As the Maasai Maserati parked at the schoolyard of Mwhako Primary School, we were greeted by head teacher Mr Edward Mokiwa. Mr Mokiwa tested Mrs Zainab Nanyaro’s HiLight for a few days, as he – as most people in the area – lack electricity in his home where he lives with wife and 3 children.

– We have electrical grid in the area, but it is too expensive to connect it to our house. Kerosene is the only option, but it is expensive. As a teacher, I need to prepare my lessons at night, which requires working in the light from a kerosene lamp. If the families had access to HiLight, children could study at night and the teachers could start evening classes in the schools.

Another meeting participant, mr Abraham T. Khatib, added such;
– This product does not only solve the problem of fuel cost or mobile phone charging – it would also save us from burnings and health problems. The injuries and smoke from the fumes is a common problem but not clearly pronounced, people don’t see a link to the use of kerosene! Tanga town has about 1,200 teachers, and the Tanga region about 8,000 teachers. Imagine that all teachers could get one HiLight each; that would make a huge difference in our communities!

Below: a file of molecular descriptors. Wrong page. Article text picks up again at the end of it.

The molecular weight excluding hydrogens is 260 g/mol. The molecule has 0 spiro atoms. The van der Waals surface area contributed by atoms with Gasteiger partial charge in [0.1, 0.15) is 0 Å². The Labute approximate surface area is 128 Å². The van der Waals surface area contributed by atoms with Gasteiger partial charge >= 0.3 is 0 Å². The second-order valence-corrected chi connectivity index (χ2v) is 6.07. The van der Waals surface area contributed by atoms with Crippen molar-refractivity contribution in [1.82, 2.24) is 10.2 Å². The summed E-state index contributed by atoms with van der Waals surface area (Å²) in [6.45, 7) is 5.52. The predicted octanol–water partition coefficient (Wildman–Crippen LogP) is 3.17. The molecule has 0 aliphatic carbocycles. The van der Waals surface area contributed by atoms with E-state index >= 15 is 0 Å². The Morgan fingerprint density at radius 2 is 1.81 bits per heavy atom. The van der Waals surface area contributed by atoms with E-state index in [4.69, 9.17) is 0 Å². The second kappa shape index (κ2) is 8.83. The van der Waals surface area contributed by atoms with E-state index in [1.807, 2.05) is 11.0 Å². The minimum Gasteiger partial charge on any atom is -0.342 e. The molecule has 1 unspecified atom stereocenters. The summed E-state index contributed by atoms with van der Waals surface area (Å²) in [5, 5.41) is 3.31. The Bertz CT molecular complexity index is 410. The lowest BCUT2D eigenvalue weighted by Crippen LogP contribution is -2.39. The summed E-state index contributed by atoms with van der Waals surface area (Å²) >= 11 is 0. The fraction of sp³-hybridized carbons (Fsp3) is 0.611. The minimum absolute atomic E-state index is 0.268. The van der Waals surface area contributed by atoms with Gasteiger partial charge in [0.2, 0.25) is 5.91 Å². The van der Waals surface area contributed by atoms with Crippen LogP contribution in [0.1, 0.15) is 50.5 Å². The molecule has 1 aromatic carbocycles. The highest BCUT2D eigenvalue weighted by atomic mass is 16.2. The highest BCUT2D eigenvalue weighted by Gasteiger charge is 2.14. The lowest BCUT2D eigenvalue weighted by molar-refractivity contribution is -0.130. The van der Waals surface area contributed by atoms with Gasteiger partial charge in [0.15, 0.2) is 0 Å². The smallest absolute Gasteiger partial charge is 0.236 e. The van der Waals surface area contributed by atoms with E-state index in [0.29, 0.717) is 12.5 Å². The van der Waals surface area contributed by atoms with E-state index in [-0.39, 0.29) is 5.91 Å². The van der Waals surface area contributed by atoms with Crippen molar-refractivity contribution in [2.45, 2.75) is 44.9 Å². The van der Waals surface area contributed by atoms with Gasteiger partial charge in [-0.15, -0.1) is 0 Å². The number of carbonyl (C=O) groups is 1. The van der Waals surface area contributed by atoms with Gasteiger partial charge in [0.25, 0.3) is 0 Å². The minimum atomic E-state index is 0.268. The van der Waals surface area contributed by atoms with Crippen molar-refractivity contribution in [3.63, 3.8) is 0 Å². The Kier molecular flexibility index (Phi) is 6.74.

Well, actually, I think you should meet with the Regional Administration Secretary to discuss this possibility.

So off we went! Mr Tikhatib quickly rescheduled his morning meetings, we got his bike into our car and drove off towards Tanga to talk with the RAS, Regional Administrative Secretary, responsible for the day-to-day management of the regions affairs. He was not in, but we were lucky enough to meet Mrs Monica Kinala, Assistant Administrative Secretary of Land & Infrastructure, and Mr Julias Mhanusi, Regional Educational, Health & Social Welfare Officer. After explaining our sudden appearance, we introduced our ideas around a common project directed towards teachers. Monica liked our product, despite having electricity at home:
– How many of these do you have here? Can I buy it?

After discussing our thoughts on a common project, we were directed even higher.
– You should talk directly to the City Directors, and the ministries of Education and Health in Dar es Salaam.

This fits well with our travel plans, as we are heading for Dar es Salaam tomorrow!

We had earlier on planned to meet up with BRAC a microfinance organisation with its offices in the region. Our attempts never succeeded depite visiting the office premise some 3 times to find no one.

We headed back to proceed with more meeting at TICC in the remaing part of the day….

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